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Post Acquisition, Whole Foods Makes Changes

Carol Ortenberg

If Amazon’s acquisition of Whole Foods Market was a marriage, as executives have referred to it in the past, then the two retailers are still in the honeymoon phase. Even so, post-nuptial changes are already evident: some are the product of Amazon’s guiding hands, others are the result of previously announced changes at the natural grocer.

Here are a few of the big changes brands should be paying attention to.

Global Gets Data Driven

With the shift in category management from the local, regional level to global, Whole Foods told suppliers at last month’s Expo East that categories would be more data-driven in order to allow regional teams to focus on customer experience and operations. As part of the shift, the retailer will provide a unified third-party merchandising plan for in-store execution, such as new shelf and category sets. The company will also centralize timelines chain-wide for new item launches, resets and promotions.

Under the new system, suppliers will be asked to pay for those third-party merchandising services. In the past, these tasks have in part been accomplished by brokers; company executives told suppliers that the role of brokers will be evolving, but remain important. Still, there’s a question of what impact paying both merchandisers and brokers will have on suppliers or on broker fees.

GMO Policy Gets Clarification

Whole Foods executives said that the company was still on target for a September 2018 deadline for GMO transparency initiatives during their meetings at Expo East. After this deadline, Whole Foods will insist that food and beverage brands that are not third-party verified as non-GMO or organic and contain “risk ingredients” declare on their packaging that they may contain genetically modified ingredients.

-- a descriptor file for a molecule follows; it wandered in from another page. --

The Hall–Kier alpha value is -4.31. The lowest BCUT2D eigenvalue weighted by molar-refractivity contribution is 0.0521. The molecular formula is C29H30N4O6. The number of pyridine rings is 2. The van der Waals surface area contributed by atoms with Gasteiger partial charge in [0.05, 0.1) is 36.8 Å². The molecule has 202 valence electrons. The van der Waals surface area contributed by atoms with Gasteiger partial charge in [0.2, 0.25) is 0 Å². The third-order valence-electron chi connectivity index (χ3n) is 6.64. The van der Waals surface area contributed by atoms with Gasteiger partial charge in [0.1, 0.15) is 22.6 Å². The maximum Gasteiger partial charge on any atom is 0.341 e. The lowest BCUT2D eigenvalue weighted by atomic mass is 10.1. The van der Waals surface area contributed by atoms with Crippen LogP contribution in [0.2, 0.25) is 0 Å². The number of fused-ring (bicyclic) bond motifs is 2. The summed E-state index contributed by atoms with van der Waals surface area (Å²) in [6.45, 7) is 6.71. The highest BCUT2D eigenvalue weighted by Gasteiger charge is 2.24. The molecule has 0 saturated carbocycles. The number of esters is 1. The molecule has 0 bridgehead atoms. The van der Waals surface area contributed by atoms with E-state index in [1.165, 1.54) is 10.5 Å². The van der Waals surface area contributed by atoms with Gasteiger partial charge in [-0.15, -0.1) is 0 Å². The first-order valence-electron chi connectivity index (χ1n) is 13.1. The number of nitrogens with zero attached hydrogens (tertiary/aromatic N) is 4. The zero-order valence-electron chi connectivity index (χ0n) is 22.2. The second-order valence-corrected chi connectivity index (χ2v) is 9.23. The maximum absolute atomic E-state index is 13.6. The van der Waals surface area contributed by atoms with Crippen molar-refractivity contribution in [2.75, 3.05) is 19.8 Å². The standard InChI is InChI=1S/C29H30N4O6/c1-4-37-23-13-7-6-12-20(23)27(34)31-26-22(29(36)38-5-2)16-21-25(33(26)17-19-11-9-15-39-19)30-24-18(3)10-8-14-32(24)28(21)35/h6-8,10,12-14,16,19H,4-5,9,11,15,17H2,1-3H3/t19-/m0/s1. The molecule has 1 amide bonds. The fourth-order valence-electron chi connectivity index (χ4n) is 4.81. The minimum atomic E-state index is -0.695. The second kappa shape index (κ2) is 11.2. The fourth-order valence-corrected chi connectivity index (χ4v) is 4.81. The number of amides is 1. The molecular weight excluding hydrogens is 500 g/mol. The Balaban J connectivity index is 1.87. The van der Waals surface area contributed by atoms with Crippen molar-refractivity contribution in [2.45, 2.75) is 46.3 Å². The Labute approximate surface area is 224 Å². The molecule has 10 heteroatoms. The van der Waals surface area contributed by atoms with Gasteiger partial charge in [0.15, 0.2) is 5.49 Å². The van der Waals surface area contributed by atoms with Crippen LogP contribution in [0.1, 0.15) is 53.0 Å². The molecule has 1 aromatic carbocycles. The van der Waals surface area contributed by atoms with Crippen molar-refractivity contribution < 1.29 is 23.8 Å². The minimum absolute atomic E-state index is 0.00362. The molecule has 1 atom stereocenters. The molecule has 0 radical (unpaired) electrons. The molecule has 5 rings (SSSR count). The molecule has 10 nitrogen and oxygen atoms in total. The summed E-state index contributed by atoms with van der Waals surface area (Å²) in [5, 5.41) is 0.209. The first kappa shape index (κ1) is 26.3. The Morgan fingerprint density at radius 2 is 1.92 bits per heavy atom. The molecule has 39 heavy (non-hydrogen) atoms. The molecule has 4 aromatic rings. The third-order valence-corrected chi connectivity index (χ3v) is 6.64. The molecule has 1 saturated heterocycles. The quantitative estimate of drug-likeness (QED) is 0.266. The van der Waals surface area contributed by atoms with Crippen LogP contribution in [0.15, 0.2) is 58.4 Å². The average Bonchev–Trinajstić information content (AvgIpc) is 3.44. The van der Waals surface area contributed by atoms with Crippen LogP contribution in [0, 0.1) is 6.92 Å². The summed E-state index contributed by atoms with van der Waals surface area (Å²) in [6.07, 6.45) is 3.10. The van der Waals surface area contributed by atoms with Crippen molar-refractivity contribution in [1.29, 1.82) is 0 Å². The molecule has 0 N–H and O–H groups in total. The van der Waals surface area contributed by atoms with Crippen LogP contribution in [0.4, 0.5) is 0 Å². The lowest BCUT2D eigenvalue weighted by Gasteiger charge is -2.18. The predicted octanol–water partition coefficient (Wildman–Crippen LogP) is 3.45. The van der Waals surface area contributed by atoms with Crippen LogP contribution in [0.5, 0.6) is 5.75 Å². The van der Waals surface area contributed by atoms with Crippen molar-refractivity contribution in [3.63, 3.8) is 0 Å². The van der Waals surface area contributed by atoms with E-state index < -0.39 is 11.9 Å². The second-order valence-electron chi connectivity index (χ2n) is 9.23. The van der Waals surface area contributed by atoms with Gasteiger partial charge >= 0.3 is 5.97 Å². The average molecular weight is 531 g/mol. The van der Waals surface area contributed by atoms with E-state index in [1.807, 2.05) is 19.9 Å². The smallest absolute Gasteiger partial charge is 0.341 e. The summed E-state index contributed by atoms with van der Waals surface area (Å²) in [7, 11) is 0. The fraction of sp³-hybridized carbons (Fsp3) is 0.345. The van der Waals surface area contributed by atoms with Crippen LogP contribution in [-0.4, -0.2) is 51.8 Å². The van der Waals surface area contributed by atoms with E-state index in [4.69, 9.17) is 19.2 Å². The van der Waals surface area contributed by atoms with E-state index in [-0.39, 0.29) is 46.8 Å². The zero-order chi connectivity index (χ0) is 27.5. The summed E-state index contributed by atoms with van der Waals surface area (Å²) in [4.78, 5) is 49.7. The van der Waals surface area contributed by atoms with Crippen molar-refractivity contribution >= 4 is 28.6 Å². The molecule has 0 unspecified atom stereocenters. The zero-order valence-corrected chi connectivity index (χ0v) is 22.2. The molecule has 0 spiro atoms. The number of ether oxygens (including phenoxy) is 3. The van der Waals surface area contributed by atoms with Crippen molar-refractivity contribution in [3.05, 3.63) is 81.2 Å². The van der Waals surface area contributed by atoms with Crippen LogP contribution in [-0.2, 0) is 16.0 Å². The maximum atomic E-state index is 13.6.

Brands that do contain a significant amount of a risk ingredient and do not want to carry the label can either seek non-GMO verification for the entire product or non GMO verification for only the risk ingredients within.

Risk ingredients include corn, soy, sugar beets, canola, cotton, alfalfa, zucchini, summer squash and papaya and any products made from their derivatives. If a product has less 0.9 percent of its weight derived from risk ingredients, it will not have to make the declarations.

Whole Foods will not require animal-based products to ensure that their livestock only received non-GMO feed. For example, a products with eggs in it and no risk ingredients will not be required to include a claim stating that they may include ingredients “produced with genetic engineering” regardless of animal feed.

To further clarify the new labeling regulations, the retailer recently released its fourth update of its GMO labeling policy.

One notable addition to this version is that products that are or “appear to be made” by Whole Foods cannot contain any ingredients that would require a GMO declaration and must be developed to avoid GMO ingredients. This will impact a wide range of products including private label, bulk, meat, seafoods, prepared foods, specialty, bakery and produce items.

If any of these items that may “appear to be made” by Whole Foods contains more risk ingredients than 0.9 percent of its weight, it must be certified non-GMO or organic in order to remain on shelves.

One thing Whole Foods will not accept on packaging is a QR code or phone number to find out if a product contains GMO items.

Demo Opportunities Shrinking

According to the Wall Street Journal, there may be a fewer samples available when consumers visit their local Whole Foods. The retailer has decided to put a stop to demos and sampling by outside brand representatives.

Many smaller brands have noted these sampling opportunities allow them to explain what are sometimes more complex products, such as puffed chickpea snacks, and conduct unofficial “focus groups” to gather consumer feedback on what is — or is not — working.

Whole Foods did not comment to the Journal about how, if at all, it plans to offer brands new ways to interact with consumers. Some regions previously have offered the option for brands to pay for in-store “culinary specialists” to demo their product. Right now, there are regional variations in safety standards, dress codes and sampling regulations.

A shift to regulating demos also has the potential to impact store marketing and events, as many locations often held demo-centric evenings such as “chocolate fest” and local brand nights.

One possible new model might come from the retailer’s smaller format 365 stores, which rolled out a demo program this past March. Under that program, brands must pay a $15 fee per demo and are only permitted to use demonstrators who are employed by the brand itself. Third party independent contractors or demo agencies are also not permitted. 365 stores have previously streamlined other aspects of demoing, such as standardizing supplies provided and auto-shipping product to stores before a demo.


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